- It's just as easy to make, if not easier, than any other cake.
- It requires minimal ingredients and is completely fat free (if you care about that).
- By using cold egg whites, there's no need to prepare ingredients hours in advance.
- The cake is so light and soft and fluffy, no wonder it's the food of angels.
- It can be used as a base for trifles and layered desserts.
here's what you'll need
- Egg Whites -- the most important part of an angel food cake for sure. They need to be clean, meaning free of any grease, including any little bits of yolk. It's always best to separate whites over a separate bowl and then add them to the rest of the whites. Otherwise, you could risk ruining the whole lot of 'em if one of the yolks breaks.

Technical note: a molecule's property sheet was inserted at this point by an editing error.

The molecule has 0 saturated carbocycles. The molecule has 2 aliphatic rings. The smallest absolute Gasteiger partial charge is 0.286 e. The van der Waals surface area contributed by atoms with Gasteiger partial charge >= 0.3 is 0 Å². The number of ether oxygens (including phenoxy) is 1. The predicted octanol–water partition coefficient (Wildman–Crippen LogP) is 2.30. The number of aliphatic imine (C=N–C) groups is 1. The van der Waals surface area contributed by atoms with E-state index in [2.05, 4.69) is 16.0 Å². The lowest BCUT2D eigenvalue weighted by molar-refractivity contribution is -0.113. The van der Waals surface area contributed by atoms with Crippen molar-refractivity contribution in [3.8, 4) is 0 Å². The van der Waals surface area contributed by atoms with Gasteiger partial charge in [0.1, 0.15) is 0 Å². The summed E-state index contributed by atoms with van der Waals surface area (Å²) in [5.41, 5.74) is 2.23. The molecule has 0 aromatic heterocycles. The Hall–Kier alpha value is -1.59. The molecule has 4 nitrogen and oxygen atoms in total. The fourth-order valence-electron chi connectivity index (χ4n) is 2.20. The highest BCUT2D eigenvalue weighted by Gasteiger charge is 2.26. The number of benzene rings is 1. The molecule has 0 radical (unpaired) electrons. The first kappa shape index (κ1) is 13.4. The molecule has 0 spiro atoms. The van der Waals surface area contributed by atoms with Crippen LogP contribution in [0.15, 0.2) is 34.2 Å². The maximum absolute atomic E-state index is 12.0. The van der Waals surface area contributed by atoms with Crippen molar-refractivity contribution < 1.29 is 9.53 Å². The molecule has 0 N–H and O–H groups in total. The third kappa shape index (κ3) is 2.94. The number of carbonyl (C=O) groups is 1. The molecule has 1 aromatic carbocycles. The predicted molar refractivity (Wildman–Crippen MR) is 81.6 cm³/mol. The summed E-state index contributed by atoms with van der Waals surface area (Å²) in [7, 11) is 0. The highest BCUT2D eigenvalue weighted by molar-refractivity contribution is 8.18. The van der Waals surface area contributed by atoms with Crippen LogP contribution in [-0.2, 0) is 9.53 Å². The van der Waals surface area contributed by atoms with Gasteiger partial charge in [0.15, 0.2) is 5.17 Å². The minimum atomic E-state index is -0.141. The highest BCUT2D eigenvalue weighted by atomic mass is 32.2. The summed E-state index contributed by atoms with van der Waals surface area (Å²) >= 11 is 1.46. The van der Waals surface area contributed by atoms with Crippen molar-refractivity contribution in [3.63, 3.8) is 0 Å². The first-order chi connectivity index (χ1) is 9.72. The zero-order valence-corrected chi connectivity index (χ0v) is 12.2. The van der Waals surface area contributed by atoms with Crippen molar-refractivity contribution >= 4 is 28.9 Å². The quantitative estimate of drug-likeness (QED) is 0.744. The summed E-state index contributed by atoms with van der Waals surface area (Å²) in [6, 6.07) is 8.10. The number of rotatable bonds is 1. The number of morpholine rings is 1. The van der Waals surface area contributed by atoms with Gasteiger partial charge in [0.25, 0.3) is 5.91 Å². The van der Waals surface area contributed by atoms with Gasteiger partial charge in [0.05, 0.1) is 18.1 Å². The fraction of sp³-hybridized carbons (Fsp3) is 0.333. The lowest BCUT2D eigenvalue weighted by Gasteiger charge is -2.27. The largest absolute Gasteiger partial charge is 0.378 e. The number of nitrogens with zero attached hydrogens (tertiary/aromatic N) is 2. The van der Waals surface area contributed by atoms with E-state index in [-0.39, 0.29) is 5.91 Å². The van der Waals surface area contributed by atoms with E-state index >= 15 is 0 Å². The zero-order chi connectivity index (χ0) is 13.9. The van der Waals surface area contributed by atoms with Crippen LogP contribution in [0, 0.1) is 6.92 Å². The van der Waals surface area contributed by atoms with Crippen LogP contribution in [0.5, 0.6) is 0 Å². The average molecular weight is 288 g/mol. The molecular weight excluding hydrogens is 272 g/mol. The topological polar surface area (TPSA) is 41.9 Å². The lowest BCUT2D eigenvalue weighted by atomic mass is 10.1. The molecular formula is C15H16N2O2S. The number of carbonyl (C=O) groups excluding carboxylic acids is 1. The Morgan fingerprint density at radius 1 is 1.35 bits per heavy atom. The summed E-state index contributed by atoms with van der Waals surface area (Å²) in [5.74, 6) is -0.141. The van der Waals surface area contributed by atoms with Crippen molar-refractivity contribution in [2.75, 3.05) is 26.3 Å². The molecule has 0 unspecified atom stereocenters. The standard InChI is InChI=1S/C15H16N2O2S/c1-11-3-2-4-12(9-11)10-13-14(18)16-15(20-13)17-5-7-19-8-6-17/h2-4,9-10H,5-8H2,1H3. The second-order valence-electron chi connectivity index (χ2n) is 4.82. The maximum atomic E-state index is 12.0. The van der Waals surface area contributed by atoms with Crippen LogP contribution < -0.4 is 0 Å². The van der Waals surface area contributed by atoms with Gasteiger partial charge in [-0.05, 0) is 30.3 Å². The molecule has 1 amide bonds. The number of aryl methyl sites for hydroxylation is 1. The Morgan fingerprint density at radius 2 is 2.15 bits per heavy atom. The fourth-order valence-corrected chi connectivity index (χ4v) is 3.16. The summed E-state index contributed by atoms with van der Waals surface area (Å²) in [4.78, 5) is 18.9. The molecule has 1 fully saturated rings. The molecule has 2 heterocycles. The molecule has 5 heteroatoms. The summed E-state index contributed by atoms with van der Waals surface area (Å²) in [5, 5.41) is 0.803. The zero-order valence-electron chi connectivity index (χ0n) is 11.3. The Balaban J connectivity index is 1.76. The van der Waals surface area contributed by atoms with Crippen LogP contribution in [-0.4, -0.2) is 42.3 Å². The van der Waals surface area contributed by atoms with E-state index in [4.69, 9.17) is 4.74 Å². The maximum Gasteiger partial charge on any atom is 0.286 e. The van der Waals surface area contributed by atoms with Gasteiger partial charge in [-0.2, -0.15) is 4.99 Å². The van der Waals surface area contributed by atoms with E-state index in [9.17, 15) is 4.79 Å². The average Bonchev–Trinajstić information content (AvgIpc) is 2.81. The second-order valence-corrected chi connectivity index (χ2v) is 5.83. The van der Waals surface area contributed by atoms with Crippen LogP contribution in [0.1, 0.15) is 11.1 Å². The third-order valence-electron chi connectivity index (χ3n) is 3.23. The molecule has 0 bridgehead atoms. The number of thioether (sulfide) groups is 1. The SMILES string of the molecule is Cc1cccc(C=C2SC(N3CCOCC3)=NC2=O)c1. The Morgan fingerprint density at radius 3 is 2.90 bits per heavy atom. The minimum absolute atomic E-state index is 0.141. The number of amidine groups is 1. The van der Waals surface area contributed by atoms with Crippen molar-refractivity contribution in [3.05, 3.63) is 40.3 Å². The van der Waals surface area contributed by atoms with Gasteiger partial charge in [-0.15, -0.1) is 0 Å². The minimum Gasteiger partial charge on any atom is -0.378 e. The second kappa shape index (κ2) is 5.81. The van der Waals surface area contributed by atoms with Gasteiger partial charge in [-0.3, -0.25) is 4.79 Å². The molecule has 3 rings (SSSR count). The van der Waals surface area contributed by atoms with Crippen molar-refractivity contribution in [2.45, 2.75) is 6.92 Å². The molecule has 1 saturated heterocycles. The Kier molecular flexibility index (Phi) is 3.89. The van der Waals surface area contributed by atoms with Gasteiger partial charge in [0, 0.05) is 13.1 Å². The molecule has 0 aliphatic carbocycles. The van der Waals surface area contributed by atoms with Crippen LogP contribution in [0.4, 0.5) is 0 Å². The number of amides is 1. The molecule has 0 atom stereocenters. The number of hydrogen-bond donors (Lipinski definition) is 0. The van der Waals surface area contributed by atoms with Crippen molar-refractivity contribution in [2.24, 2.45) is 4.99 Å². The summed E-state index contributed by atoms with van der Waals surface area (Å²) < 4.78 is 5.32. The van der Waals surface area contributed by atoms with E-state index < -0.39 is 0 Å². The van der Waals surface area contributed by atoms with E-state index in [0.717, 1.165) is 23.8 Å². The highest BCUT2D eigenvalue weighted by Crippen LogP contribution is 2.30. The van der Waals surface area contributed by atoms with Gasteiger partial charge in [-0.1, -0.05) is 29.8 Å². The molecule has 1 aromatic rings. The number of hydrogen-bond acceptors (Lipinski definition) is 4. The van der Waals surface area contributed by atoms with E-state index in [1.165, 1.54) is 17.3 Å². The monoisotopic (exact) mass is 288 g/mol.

- Gluten Free Flour Blend -- I use my own blend (Kim's all purpose gluten free flour blend), but in this instance I think any blend will work, as long as it contains xanthan gum.
- Cornstarch -- a small amount combined with the gf flour blend essentially acts like cake flour.
- Cream of Tartar -- cream of tartar is a byproduct of wine fermentation and is used to stabilize the egg whites and keep them from falling.
how to break all the angel food cake rules
With Stella Parks' method, you won't believe how easy it is to make angel food cake:
- Sift the dry ingredients once. That's right. No need to sift several times like other recipes. Once is all you need.